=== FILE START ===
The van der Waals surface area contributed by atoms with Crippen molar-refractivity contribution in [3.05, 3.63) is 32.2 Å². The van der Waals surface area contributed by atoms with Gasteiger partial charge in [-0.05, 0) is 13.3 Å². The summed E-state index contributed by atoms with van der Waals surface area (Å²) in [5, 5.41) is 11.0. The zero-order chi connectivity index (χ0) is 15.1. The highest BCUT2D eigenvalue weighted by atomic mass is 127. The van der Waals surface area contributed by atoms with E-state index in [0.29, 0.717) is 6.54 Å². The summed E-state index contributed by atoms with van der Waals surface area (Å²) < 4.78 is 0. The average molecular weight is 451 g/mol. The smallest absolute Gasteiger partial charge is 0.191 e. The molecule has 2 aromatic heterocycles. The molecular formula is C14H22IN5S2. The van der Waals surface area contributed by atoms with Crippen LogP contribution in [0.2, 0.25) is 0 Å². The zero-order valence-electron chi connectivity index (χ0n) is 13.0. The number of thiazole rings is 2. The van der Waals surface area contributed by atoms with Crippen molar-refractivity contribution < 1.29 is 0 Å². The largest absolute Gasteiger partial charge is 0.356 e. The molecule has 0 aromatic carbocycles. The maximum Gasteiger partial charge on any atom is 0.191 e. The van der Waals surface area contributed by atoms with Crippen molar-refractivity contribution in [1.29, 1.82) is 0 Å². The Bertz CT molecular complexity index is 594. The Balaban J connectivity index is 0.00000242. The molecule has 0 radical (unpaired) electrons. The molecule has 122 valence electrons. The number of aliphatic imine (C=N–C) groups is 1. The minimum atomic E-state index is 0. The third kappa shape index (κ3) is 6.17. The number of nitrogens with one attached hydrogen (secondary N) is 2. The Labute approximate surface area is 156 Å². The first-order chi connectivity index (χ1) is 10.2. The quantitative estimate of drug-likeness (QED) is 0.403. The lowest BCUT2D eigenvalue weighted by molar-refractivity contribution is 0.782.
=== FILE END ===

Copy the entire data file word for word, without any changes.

The van der Waals surface area contributed by atoms with Crippen molar-refractivity contribution in [3.05, 3.63) is 32.2 Å². The van der Waals surface area contributed by atoms with Gasteiger partial charge in [-0.05, 0) is 13.3 Å². The summed E-state index contributed by atoms with van der Waals surface area (Å²) in [5, 5.41) is 11.0. The zero-order chi connectivity index (χ0) is 15.1. The highest BCUT2D eigenvalue weighted by atomic mass is 127. The van der Waals surface area contributed by atoms with E-state index in [0.29, 0.717) is 6.54 Å². The summed E-state index contributed by atoms with van der Waals surface area (Å²) < 4.78 is 0. The average molecular weight is 451 g/mol. The smallest absolute Gasteiger partial charge is 0.191 e. The molecule has 2 aromatic heterocycles. The molecular formula is C14H22IN5S2. The van der Waals surface area contributed by atoms with Crippen LogP contribution in [0.2, 0.25) is 0 Å². The zero-order valence-electron chi connectivity index (χ0n) is 13.0. The number of thiazole rings is 2. The van der Waals surface area contributed by atoms with Crippen molar-refractivity contribution < 1.29 is 0 Å². The largest absolute Gasteiger partial charge is 0.356 e. The molecule has 0 aromatic carbocycles. The maximum Gasteiger partial charge on any atom is 0.191 e. The van der Waals surface area contributed by atoms with Crippen molar-refractivity contribution in [1.29, 1.82) is 0 Å². The Bertz CT molecular complexity index is 594. The Balaban J connectivity index is 0.00000242. The molecule has 0 radical (unpaired) electrons. The molecule has 122 valence electrons. The number of aliphatic imine (C=N–C) groups is 1. The minimum atomic E-state index is 0. The third kappa shape index (κ3) is 6.17. The number of nitrogens with one attached hydrogen (secondary N) is 2. The Labute approximate surface area is 156 Å². The first-order chi connectivity index (χ1) is 10.2. The quantitative estimate of drug-likeness (QED) is 0.403. The lowest BCUT2D eigenvalue weighted by molar-refractivity contribution is 0.782.